In the recent case of Bart et al v Slocumb (2-21-cv-01771, Eastern District Louisiana, 26 May 2022), a plaintiff survived a defendant’s motion to dismiss where the plaintiff alleged that the defendant had purchased advertisement space from a search engine under trademarked keywords to advertise goods that did not contain any of the plaintiff’s marks. The court found that the plaintiff had sufficiently alleged trademark infringement by illustrating initial interest confusion, even though the resulting advertisement was not infringing.
The court opined that the infringement was not the mere purchase of the keywords, but the advertising that resulted from the use of the marks. It stated that this behavior was “purposely and intentionally deceptive and misleading,” because a consumer using the plaintiff’s word mark to search for their goods will receive results that display the goods of the defendant. In other words, it is the initial confusion that results from a consumer’s search for marks that are intended to specifically identify the plaintiff in commerce that constitutes infringement. The court cited the Fifth Circuit’s decision in Adler: whether the advertisement incorporating a mark that is visible to the consumer is a relevant but not dispositive factor in determining a likelihood of confusion in search engine advertising cases (Adler v McNeil Consultants LLC, 10 F4th 422, 430, 5th Circuit 2021).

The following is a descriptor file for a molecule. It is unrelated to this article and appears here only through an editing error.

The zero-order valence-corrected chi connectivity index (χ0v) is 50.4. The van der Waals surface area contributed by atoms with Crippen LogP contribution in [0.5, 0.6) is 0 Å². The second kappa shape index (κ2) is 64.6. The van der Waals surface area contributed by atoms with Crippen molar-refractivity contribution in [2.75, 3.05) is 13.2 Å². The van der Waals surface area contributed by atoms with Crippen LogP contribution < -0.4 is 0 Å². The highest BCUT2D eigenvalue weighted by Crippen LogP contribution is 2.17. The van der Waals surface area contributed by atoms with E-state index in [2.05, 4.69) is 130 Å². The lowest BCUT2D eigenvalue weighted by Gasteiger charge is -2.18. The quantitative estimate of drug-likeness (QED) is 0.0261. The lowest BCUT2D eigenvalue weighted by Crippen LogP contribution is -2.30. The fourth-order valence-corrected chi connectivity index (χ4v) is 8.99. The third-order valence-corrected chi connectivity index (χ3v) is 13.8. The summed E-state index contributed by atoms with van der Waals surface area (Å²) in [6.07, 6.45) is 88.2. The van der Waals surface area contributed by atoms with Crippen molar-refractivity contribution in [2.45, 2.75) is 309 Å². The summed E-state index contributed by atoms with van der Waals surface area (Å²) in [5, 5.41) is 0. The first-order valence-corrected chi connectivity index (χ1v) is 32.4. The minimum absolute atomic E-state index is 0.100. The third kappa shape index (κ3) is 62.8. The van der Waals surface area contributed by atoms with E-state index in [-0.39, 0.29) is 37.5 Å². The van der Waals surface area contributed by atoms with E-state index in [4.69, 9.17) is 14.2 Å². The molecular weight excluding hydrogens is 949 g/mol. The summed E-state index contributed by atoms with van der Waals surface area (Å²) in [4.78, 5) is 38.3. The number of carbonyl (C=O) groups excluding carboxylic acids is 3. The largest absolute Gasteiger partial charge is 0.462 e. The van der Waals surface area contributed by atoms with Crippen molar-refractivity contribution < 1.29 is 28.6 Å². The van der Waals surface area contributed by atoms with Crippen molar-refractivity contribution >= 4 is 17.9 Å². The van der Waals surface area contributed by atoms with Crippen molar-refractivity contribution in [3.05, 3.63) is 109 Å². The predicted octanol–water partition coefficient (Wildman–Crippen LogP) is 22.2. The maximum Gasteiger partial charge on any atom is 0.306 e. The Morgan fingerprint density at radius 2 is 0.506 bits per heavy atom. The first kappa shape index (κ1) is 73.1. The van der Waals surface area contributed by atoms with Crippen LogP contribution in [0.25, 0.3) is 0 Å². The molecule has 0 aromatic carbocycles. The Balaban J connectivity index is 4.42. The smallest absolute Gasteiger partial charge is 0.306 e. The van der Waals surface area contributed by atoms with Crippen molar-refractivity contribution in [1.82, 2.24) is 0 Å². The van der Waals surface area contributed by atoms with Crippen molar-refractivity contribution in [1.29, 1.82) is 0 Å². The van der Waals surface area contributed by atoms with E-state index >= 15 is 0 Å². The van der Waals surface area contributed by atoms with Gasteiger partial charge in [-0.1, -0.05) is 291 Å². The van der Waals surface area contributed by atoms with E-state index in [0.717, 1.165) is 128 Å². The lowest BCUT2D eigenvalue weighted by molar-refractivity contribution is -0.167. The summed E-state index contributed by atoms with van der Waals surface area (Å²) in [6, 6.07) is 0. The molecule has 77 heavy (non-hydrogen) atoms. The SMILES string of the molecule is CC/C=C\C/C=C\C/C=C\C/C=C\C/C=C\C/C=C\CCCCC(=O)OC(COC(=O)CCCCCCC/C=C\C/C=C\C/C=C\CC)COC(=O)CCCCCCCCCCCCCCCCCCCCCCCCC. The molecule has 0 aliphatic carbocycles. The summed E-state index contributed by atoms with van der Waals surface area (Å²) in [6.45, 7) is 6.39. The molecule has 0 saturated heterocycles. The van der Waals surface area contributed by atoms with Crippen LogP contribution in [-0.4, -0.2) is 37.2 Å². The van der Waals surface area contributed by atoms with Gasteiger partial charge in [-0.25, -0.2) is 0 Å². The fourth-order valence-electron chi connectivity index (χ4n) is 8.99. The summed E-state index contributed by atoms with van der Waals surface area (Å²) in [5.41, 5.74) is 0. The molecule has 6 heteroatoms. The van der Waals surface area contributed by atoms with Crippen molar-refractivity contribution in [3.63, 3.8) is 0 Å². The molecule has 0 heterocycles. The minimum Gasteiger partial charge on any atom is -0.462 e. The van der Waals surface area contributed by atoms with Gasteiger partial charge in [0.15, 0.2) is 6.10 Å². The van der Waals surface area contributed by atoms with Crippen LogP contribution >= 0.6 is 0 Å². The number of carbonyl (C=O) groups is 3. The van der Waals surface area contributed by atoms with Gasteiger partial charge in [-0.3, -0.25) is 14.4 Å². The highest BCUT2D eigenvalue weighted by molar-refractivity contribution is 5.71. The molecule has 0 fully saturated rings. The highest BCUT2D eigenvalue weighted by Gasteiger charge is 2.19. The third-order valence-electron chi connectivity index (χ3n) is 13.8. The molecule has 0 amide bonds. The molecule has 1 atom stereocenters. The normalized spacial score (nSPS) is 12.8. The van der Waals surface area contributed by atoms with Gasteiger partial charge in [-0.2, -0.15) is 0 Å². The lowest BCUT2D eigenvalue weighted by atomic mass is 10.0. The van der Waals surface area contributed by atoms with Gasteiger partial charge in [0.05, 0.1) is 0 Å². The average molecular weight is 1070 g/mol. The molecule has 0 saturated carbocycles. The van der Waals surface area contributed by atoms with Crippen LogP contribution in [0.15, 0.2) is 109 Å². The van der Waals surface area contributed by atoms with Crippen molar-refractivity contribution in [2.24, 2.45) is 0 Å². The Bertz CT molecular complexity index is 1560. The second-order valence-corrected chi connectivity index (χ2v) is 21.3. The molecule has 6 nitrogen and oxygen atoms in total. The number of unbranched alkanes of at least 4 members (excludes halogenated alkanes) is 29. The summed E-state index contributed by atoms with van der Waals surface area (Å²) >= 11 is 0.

The law in this area is not settled. The Ninth Circuit notes that the use of a search engine keyword that triggers the display of a competitor’s advertisement is “use in commerce” and determines infringement through an evaluation of the Sleekcraft factors (Network Automation Inc v Advanced System Concepts Inc, 638 F3d 1137, 1148, 9th Circuit 2011). It is within this framework that a defendant can typically use such factors to show that there is no confusion, particularly because the default degree of consumer care has heightened as the Internet becomes less novel and online commerce becomes commonplace. The Second, Third, Fifth, Sixth, Seventh, Ninth, Tenth, and Federal Circuits recognize infringement based on initial interest confusion, while the First, Fourth, and Eleventh Circuits do not. Additionally, most courts have held that search engine companies are not liable for trademark infringement, even when knowingly selling registered trademarks as keywords to competitors.
Keywords and search engine optimization are generally used to enhance brand visibility by allowing businesses to establish a presence in a relevant term’s search results page. Based on this court’s ruling and inconsistencies across jurisdictions, there is at least some authority that purchasing keywords can constitute trademark infringement, depending on the circumstances. Marketing teams and legal professionals for larger brands should keep this in mind when devising strategies to increase brand recognition, and when monitoring third-party use for enforcement. Relatedly, marketing teams and legal professionals for more risk-averse brands should continue to buy and use relevant keywords in search engine optimization to the extent that it increases web traffic, but make an effort to keep the keywords generic where possible.
This article originally appeared in World Trademark Review Weekly on June 16, 2022 and is reprinted with permission.